The bow tie allows all the fantasies. This is one of its great advantages over the tie, and the reason why it has recently made a noticeable comeback on the front of the men's fashion scene. Ben Ross offers a rather amazing model, made with feathers. Yet when he made his very first feather bow tie he wasn't looking for fame or fortune at all, as he explained to The State webzine.
Genesis of the feather bow tie
Ben Ross had no ambition to become the man who invented the feather bow tie when he decided to use turkey feathers to create a unique menswear accessory. Why did he come up with this idea, then? He was simply looking for an original gift for his wedding witnesses.
“12 years ago I got married to my amazing wife Mary Ann. I wanted to give my family and friends something that couldn't be found on the market. Something that shows them how much I care for them, how important they are to me," said Ross, co-founder of Brackish, a small South Carolina company that makes feather bow ties now known in all of the United States.
Ross wanted to incorporate a natural touch into his wedding ceremony. It was by accidentally placing a turkey feather behind a bow tie that he noticed that the shape and configuration of this feather was perfect for integrating into a bow tie. It was the eureka moment.
This is how he obtained the solution to his problem, but also how he laid the foundations, without knowing it at the time, for the creation of a company which today employs more than 50 people, and which turned the careers of Ben and his best friend and business partner Jeff upside down. This venture has earned them a trip to the White House, as well as designing bow ties worn during the NFL and NASCAR conferences, or even on the red carpet of the ceremony. of the Oscars.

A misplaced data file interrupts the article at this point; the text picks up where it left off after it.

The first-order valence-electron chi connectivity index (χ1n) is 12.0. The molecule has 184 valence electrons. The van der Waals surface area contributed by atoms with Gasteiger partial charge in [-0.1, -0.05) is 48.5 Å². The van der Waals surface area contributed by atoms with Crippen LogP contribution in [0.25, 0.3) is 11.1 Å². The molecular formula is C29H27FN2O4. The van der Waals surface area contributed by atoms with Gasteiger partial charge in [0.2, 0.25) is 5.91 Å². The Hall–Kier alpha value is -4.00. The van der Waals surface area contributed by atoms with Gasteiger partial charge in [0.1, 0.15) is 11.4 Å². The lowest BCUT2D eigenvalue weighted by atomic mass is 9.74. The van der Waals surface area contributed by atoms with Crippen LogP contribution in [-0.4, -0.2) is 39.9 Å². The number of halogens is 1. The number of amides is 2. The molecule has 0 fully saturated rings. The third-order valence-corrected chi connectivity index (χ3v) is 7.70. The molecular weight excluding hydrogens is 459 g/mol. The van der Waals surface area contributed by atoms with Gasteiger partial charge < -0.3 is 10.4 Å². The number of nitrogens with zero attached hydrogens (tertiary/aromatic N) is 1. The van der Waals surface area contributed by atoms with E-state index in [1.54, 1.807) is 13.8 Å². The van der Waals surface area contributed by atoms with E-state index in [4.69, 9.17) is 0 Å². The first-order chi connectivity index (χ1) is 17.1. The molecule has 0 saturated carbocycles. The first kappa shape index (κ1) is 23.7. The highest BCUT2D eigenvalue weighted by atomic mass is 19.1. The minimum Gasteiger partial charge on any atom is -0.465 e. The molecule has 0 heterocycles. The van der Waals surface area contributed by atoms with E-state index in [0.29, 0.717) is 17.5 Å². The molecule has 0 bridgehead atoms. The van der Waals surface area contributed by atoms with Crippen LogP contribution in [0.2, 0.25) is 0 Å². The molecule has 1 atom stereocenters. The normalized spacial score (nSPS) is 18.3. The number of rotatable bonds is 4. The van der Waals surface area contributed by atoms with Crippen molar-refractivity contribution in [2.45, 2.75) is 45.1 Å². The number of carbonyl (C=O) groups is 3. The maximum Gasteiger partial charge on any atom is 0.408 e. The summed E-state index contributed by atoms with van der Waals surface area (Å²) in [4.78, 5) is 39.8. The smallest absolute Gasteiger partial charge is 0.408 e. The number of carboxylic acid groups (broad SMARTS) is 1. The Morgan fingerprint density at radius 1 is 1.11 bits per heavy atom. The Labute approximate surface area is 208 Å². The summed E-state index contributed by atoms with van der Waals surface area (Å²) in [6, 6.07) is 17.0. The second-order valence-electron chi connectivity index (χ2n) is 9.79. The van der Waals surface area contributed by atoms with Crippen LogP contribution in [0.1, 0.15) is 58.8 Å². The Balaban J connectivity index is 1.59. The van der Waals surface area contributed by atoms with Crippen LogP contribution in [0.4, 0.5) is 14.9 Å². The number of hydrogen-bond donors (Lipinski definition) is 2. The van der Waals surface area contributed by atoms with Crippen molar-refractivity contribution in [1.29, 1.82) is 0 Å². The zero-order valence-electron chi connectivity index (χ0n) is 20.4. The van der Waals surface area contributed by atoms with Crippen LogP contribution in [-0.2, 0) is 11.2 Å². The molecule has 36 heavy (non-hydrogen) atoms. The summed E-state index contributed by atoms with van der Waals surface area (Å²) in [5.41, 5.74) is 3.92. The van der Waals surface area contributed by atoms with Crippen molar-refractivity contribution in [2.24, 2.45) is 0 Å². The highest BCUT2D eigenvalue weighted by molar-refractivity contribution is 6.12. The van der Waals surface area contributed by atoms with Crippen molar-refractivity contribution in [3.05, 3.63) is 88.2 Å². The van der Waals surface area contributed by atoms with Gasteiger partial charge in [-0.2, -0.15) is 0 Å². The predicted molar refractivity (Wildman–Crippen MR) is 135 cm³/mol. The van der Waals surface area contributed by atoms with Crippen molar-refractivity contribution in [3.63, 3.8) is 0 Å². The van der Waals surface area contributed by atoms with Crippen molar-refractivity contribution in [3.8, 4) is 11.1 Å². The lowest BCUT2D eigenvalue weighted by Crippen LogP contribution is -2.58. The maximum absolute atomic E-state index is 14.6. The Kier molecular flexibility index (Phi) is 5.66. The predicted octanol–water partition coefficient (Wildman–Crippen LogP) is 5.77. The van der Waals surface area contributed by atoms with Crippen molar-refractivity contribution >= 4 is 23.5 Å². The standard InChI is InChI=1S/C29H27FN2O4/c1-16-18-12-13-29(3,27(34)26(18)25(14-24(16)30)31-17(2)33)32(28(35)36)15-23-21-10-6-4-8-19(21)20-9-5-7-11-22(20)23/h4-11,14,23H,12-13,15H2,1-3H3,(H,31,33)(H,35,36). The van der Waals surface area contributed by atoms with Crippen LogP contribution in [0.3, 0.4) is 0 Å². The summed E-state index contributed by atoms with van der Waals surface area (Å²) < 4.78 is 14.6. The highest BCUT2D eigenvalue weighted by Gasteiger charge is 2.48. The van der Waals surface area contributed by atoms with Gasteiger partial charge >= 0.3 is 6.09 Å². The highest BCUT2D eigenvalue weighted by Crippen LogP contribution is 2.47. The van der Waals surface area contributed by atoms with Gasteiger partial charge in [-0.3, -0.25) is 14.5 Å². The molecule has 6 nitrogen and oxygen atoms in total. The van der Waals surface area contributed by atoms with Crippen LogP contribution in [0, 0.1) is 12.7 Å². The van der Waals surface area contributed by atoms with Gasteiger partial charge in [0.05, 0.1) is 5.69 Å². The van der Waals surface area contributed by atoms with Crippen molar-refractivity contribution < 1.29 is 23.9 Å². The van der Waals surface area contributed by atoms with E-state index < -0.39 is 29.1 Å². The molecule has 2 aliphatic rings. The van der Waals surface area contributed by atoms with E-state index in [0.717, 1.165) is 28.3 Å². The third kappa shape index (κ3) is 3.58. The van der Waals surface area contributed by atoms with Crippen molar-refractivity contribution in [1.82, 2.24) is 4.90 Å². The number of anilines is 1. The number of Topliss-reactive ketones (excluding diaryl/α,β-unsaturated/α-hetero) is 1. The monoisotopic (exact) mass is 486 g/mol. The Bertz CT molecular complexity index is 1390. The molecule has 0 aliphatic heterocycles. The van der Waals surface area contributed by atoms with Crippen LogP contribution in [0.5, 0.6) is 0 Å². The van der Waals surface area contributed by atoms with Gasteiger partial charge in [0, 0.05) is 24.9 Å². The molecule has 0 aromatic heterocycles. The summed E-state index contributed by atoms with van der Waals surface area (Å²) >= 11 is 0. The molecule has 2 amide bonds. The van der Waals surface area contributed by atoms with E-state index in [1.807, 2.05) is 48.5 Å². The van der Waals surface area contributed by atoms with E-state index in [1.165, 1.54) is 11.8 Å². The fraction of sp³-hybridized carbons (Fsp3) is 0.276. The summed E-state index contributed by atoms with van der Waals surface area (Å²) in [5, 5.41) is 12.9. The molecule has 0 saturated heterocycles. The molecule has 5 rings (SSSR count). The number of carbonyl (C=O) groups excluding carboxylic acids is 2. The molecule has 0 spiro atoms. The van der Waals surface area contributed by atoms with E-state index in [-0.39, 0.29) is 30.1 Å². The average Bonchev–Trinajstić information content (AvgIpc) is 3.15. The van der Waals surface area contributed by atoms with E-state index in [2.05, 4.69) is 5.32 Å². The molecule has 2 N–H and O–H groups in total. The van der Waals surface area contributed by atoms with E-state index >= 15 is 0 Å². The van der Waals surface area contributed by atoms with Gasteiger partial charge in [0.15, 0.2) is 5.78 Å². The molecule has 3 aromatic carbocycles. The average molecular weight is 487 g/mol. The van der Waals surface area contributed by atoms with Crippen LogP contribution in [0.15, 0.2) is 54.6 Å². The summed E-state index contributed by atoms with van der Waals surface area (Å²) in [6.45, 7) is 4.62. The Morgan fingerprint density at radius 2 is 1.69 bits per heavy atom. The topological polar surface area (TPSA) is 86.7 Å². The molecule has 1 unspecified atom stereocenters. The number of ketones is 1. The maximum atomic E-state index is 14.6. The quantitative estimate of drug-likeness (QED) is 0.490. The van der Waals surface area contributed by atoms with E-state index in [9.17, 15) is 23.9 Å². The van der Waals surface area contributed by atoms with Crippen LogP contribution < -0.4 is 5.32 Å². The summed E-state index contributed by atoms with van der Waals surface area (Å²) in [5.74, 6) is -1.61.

It all started with a quill pen
The first feather bow ties were given to Ben Ross' witnesses, including his friend Jeff. Nearly 6 years after the wedding, his friend told him that he had to make a business out of what had become a hobby. Because every time he wore his feather bow tie, he was systematically asked where he had bought it.
“Through his determination, vision and drive, we created Brackish with Jeff,” said Ben. “Initially there was no commercial intent, it was just a special gift for special people. »
Meeting of genres
Ross was born in upcountry South Carolina, Jeff is from the Georgia coast. The 2 friends met while studying at Wofford College. These are 2 people who are proud of their roots, and who are devoted to their friends and families. They wanted to put these characteristics in the mind of their company, starting with its name.
I am fresh water and he is salt water. When you mix the 2 it gives brackish water, so brackish in English, says Ben. This concept is found in all the design stages of our products. For example, the ties produced by Brackish are packaged in pine boxes and burlap sacks (which are used to put the oysters in), which represent land and sea.
The approach of this manufacturer of bow ties could not be more ecological and respectful of animals. The feathers are collected from all over the United States. Farmers used to dispose of it as trash. Today, they are very happy to be able to sell them to someone.
Bow ties made in a kitchen
Initially, Brackish is a business that could not be artisanal. Ross made each bow tie, by hand, on his kitchen table. Initially the bow ties were made at the end of the day. It was only 3 years ago that it became a full time activity. Despite the success, he is still very moved today when he sees someone wearing one of his creations in the street. Whether it's an anonymous person or a celebrity. Because there are celebrities.
Favorite bow ties all the way to the White House
Bill Murray was one of the first celebrities to wear a feather bow tie. It was during the 2014 Oscars ceremony. Since then, they have not been counted. Blake Lively, Terrence Howard, Don Cheadle, Cam Newton and Dale Earnhardt Jr have notably been spotted publicly wearing such a bow tie.
Jeff and Ben were even invited to the White House to represent South Carolina at the Made in America event that took place last July at the White House. Today we tear off these bow ties, which have the disadvantage of requiring a substantial budget (about $200 per bow tie).